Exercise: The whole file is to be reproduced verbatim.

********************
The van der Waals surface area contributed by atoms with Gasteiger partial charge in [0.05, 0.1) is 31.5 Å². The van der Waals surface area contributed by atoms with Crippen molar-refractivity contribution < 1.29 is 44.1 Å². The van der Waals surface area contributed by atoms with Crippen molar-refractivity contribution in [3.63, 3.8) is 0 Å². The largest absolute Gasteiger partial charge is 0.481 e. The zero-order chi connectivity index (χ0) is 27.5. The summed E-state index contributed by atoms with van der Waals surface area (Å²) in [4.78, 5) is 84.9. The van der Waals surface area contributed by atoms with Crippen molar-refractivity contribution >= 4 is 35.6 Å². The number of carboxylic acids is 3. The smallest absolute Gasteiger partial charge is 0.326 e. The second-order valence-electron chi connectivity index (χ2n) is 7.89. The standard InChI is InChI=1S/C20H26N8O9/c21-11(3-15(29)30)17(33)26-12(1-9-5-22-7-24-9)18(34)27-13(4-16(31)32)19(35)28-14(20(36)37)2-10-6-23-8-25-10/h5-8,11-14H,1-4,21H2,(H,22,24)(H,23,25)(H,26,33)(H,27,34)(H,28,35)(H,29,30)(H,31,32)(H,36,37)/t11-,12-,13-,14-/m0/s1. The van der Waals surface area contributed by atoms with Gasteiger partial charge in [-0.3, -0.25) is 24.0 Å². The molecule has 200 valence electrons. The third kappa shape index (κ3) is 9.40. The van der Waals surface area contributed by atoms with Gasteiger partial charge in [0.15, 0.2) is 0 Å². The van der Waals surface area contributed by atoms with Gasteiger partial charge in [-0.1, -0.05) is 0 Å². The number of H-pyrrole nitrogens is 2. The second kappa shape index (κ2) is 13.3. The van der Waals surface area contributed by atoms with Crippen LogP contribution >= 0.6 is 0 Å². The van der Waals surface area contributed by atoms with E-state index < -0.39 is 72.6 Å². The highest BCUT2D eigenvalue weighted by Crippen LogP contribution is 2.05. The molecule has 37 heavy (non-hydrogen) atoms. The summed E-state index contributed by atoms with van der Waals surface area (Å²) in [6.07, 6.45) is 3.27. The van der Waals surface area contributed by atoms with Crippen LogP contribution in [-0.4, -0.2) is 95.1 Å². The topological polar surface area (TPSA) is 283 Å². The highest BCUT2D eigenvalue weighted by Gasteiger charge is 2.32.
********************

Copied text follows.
The van der Waals surface area contributed by atoms with Gasteiger partial charge in [0.05, 0.1) is 31.5 Å². The van der Waals surface area contributed by atoms with Crippen molar-refractivity contribution < 1.29 is 44.1 Å². The van der Waals surface area contributed by atoms with Crippen molar-refractivity contribution in [3.63, 3.8) is 0 Å². The largest absolute Gasteiger partial charge is 0.481 e. The zero-order chi connectivity index (χ0) is 27.5. The summed E-state index contributed by atoms with van der Waals surface area (Å²) in [4.78, 5) is 84.9. The van der Waals surface area contributed by atoms with Crippen molar-refractivity contribution >= 4 is 35.6 Å². The number of carboxylic acids is 3. The smallest absolute Gasteiger partial charge is 0.326 e. The second-order valence-electron chi connectivity index (χ2n) is 7.89. The standard InChI is InChI=1S/C20H26N8O9/c21-11(3-15(29)30)17(33)26-12(1-9-5-22-7-24-9)18(34)27-13(4-16(31)32)19(35)28-14(20(36)37)2-10-6-23-8-25-10/h5-8,11-14H,1-4,21H2,(H,22,24)(H,23,25)(H,26,33)(H,27,34)(H,28,35)(H,29,30)(H,31,32)(H,36,37)/t11-,12-,13-,14-/m0/s1. The van der Waals surface area contributed by atoms with Gasteiger partial charge in [-0.3, -0.25) is 24.0 Å². The molecule has 200 valence electrons. The third kappa shape index (κ3) is 9.40. The van der Waals surface area contributed by atoms with Gasteiger partial charge in [0.15, 0.2) is 0 Å². The van der Waals surface area contributed by atoms with Gasteiger partial charge in [-0.1, -0.05) is 0 Å². The number of H-pyrrole nitrogens is 2. The second kappa shape index (κ2) is 13.3. The van der Waals surface area contributed by atoms with Crippen LogP contribution >= 0.6 is 0 Å². The van der Waals surface area contributed by atoms with E-state index < -0.39 is 72.6 Å². The highest BCUT2D eigenvalue weighted by Crippen LogP contribution is 2.05. The molecule has 37 heavy (non-hydrogen) atoms. The summed E-state index contributed by atoms with van der Waals surface area (Å²) in [6.07, 6.45) is 3.27. The van der Waals surface area contributed by atoms with Crippen LogP contribution in [-0.4, -0.2) is 95.1 Å². The topological polar surface area (TPSA) is 283 Å². The highest BCUT2D eigenvalue weighted by Gasteiger charge is 2.32.